Category Archives: Editorials

Jon Rettinger from TechnoBuffalo back tracks on his original Surface Pro review in time for Surface Pro 2.

I wrote a longer maudlin article about agenda “journalism” and bias. I had no idea I’d be rewarded so soon with another perfect example of why we journalists need to take a more nuanced approach to reviewing, and at least try to overcome our natural personal bias.

Screenshot (91)Windows 8 has been incredibly divisive in the tech community. Most of the commentary surrounding MS’s new OS has been pretty negative, and there have been a number of criticisms regarding changes to the UI. See, when you change something as well established as Windows, a UI which hasn’t been significantly altered since Windows 95, people are going to freak out. For as much as we like to think we want “new” and “bleeding edge” we don’t weather actual change all that well. Windows 8 was a shock for me, but after a couple days on a touchscreen laptop, I came to not only really like the UI, but also appreciate the improvements to file management and hardware resource management.

That’s the kicker however. I had to take a couple days to get used to it. I didn’t write up reviews and thoughts during that time. I wanted to understand it before I shared my experiences with readers, even though I was hopelessly behind the tsunami of early angry reviews.

Windows 8 is far from “bad”, it’s actually quite good. If Microsoft is guilty of anything here, it’s not making a bad product, but doing a miserable job of communicating with consumers what the changes were going to be.

And now, in time for the Surface 2 launch, we’re seeing people “come to appreciate” the changes to the UI. Now Windows 8 is “elegant”. Those adorable scamps, they just had to “get used to it”, and wouldn’t you know it, it’s not really as bad as their initial reviews would have led MILLIONS of tech enthusiasts and blog readers to believe. It’s almost like you get more honest and accurate information when you don’t put an un-boxing and first impressions video up as your proper review of a product. Interesting.

Sorry to pick on you Jon, but welcome to the club. Glad you finally figured out how to use a product that most of us haven’t had any serious or significant issues with. I hope you enjoy the Surface Pro 2 even more. Maybe spend more than a day with it before you “review” it?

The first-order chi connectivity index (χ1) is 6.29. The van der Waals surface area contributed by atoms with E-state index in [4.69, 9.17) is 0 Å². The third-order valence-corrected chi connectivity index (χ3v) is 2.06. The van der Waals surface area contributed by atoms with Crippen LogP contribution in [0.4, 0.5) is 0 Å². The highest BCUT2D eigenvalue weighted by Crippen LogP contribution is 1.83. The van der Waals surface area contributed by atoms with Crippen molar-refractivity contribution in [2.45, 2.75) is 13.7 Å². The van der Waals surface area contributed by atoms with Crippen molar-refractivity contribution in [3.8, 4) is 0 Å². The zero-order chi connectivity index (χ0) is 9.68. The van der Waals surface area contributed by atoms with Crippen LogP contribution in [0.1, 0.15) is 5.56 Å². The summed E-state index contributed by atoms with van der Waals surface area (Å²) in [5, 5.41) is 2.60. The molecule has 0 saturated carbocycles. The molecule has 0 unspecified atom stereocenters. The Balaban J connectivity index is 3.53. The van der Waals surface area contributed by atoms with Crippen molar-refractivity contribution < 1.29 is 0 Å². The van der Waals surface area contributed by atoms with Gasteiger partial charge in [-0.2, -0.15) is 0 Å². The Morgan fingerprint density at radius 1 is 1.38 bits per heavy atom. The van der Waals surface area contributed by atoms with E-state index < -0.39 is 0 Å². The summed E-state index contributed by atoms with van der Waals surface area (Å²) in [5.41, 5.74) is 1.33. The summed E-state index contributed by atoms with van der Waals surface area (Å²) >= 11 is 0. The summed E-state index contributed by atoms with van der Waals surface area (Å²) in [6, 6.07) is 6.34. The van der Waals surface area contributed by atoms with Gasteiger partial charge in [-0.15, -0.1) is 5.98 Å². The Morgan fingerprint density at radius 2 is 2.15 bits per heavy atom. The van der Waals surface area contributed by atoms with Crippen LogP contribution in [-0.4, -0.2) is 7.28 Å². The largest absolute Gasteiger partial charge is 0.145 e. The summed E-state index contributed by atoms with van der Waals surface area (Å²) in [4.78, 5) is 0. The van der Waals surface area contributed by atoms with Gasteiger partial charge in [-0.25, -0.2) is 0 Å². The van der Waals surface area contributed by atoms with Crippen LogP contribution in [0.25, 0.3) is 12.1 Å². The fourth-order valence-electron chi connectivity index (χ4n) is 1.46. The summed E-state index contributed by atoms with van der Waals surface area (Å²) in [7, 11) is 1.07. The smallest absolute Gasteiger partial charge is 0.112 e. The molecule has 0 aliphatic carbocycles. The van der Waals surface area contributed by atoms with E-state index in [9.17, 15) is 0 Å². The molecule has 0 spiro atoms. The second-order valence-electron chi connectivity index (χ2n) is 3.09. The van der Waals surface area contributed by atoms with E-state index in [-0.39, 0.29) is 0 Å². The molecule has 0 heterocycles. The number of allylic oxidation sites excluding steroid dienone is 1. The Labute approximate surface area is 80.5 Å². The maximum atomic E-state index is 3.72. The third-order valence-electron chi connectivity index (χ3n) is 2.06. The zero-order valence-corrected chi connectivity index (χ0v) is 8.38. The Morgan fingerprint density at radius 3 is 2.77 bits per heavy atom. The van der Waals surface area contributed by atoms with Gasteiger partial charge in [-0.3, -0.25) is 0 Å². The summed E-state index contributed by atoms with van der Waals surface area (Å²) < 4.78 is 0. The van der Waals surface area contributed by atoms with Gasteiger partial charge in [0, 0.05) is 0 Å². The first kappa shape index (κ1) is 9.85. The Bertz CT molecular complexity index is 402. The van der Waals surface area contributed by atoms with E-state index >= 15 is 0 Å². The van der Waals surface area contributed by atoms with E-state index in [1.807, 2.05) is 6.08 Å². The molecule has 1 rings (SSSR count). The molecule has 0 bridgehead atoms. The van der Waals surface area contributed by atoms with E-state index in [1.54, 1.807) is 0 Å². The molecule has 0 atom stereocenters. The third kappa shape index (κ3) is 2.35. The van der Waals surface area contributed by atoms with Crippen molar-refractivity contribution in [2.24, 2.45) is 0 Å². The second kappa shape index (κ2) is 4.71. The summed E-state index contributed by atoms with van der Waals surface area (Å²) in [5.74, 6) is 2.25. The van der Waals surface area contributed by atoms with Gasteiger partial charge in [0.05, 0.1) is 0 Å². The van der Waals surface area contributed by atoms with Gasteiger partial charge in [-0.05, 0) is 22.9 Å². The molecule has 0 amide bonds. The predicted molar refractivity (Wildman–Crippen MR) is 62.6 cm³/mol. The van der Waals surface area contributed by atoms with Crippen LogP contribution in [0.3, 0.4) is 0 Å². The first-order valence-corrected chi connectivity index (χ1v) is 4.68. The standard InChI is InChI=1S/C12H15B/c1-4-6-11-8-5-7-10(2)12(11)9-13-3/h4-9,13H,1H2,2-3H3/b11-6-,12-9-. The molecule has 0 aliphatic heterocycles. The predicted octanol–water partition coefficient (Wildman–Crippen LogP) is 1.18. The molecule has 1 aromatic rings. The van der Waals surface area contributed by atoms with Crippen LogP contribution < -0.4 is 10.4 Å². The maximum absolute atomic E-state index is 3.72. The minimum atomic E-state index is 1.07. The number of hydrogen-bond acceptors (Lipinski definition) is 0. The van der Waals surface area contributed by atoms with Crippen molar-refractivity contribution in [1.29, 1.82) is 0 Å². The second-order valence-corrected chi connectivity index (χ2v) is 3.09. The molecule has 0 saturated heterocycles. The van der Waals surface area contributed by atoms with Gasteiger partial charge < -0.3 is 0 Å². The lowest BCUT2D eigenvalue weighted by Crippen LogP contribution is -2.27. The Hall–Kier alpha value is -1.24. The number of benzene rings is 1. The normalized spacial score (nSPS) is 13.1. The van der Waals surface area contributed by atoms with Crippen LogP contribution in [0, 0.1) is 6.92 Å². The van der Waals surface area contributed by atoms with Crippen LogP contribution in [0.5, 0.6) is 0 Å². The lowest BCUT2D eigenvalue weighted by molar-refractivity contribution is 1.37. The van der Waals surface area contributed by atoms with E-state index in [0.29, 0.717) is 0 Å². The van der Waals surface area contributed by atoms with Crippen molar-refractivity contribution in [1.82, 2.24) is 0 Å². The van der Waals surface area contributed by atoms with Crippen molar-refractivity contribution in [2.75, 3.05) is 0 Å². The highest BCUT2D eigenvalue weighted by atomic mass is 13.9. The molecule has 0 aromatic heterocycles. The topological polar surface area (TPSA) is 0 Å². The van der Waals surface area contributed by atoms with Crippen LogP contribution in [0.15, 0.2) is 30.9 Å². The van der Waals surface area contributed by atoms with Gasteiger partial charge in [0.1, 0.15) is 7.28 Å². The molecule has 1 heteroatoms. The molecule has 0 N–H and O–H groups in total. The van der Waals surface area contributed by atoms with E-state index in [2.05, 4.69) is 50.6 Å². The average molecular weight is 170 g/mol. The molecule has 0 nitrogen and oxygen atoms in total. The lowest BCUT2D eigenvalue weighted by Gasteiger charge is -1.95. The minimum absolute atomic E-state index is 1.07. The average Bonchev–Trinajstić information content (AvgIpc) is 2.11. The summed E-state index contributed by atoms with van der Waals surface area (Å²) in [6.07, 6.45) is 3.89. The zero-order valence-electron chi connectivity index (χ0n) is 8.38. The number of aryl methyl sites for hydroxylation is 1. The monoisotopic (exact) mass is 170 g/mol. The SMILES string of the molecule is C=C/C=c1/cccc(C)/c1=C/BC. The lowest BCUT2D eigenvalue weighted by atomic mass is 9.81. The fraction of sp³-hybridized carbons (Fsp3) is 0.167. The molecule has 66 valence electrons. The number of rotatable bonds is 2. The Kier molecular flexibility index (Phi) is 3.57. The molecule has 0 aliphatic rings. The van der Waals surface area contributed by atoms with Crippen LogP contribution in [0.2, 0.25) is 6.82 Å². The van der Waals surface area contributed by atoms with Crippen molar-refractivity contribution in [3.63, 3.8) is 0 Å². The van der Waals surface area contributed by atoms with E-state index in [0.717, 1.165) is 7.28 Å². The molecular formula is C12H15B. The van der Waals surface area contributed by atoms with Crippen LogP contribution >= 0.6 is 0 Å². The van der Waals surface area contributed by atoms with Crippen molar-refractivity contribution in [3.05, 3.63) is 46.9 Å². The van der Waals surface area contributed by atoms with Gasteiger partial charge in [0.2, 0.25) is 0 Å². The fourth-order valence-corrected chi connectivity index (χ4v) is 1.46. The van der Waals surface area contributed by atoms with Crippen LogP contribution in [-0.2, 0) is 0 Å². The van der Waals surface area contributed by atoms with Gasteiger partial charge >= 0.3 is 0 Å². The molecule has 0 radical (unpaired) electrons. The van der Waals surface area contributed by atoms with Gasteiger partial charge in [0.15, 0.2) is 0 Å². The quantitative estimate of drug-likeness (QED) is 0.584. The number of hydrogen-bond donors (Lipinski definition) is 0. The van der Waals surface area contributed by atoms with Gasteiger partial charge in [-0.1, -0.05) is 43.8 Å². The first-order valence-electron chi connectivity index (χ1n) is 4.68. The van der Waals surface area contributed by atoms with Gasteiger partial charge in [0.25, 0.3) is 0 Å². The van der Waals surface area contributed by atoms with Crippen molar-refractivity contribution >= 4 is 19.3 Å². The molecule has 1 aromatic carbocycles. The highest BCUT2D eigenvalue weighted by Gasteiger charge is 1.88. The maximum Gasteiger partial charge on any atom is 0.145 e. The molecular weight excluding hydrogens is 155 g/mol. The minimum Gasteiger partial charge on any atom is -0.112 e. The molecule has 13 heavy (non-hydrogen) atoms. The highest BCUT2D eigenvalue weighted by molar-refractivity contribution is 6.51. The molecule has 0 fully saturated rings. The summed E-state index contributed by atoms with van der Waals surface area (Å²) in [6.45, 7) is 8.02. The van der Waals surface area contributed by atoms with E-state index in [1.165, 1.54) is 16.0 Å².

Hit the jump for Mr. Rettinger’s ACTUAL review of the Microsoft Surface and Windows 8.

Continue reading Jon Rettinger from TechnoBuffalo back tracks on his original Surface Pro review in time for Surface Pro 2.

Agenda “Journalism” and Waiting for “Perfection”

WP_20130728_004I think we’re at a tech crossroads. I’m not sure which road we’ll travel down.

There’s a problem with how we talk about news in this industry. I’m complicit in that problem to a degree, and around me I’m watching the foundation of this market start to crumble. At its core, we tech journalists are beholden to metrics like views and bounce rates. To satisfy those demands we have to get you, the reader, to actually engage. The most popular sites among us have developed a number of handy tricks to goose interactions from their subscribers. Tactics known so well that we’ve coined terms like “Flame Bait” to describe them. We all know what’s going on when we come across these types of tactics, and we know that the site using them is rolling in traffic.

As with political news delivery, the tech landscape is fragmented into reinforcing a reader’s previously held notions. We don’t strive to challenge anymore, to present the “new” in this industry. If your site starts to find some popularity among a certain niche of readership, that’s what you are. An Apple blog. An Android blog. A Microsoft blog. You’re done. Whatever commentary you can hope to offer beyond that branding, you’ll always be colored by that general perception. Your audience will take those things for granted, as they too are fans of the things you like, and hate the things you hate.

Moving beyond the natural biases an author holds, we all hold a certain bias regardless of our attempts at objectivity, we’re human, but beyond those biases I’m saddened to see once respected organizations catering to blatant agendas. Misrepresenting products for no other benefit than to increase site hits, start flame wars, and satisfy an audience who doesn’t want to see competition, but see their “side” win. Whatever that might mean… Continue reading Agenda “Journalism” and Waiting for “Perfection”